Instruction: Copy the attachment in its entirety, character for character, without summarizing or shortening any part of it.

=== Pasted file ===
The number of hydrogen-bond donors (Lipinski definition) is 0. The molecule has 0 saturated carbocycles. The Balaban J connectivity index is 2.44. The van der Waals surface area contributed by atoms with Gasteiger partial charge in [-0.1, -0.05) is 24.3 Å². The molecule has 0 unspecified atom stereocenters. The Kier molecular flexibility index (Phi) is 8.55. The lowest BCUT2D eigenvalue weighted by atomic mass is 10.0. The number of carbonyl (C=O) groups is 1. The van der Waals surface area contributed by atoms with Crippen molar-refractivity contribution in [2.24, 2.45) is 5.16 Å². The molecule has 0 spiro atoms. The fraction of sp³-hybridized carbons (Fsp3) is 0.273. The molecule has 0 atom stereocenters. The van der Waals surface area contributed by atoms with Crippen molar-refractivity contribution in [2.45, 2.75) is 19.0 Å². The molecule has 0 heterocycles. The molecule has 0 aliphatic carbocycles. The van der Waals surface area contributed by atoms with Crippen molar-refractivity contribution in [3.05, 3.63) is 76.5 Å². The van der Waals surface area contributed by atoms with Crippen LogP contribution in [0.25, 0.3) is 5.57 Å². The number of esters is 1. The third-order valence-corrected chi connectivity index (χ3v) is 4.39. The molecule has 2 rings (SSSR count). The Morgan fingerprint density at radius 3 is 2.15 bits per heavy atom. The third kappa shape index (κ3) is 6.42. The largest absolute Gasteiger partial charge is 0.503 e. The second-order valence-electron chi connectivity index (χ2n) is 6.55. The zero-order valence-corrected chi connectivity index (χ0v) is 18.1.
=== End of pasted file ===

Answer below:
The number of hydrogen-bond donors (Lipinski definition) is 0. The molecule has 0 saturated carbocycles. The Balaban J connectivity index is 2.44. The van der Waals surface area contributed by atoms with Gasteiger partial charge in [-0.1, -0.05) is 24.3 Å². The molecule has 0 unspecified atom stereocenters. The Kier molecular flexibility index (Phi) is 8.55. The lowest BCUT2D eigenvalue weighted by atomic mass is 10.0. The number of carbonyl (C=O) groups is 1. The van der Waals surface area contributed by atoms with Crippen molar-refractivity contribution in [2.24, 2.45) is 5.16 Å². The molecule has 0 spiro atoms. The fraction of sp³-hybridized carbons (Fsp3) is 0.273. The molecule has 0 atom stereocenters. The van der Waals surface area contributed by atoms with Crippen molar-refractivity contribution in [2.45, 2.75) is 19.0 Å². The molecule has 0 heterocycles. The molecule has 0 aliphatic carbocycles. The van der Waals surface area contributed by atoms with Crippen molar-refractivity contribution in [3.05, 3.63) is 76.5 Å². The van der Waals surface area contributed by atoms with Crippen LogP contribution in [0.25, 0.3) is 5.57 Å². The number of esters is 1. The third-order valence-corrected chi connectivity index (χ3v) is 4.39. The molecule has 2 rings (SSSR count). The Morgan fingerprint density at radius 3 is 2.15 bits per heavy atom. The third kappa shape index (κ3) is 6.42. The largest absolute Gasteiger partial charge is 0.503 e. The second-order valence-electron chi connectivity index (χ2n) is 6.55. The zero-order valence-corrected chi connectivity index (χ0v) is 18.1.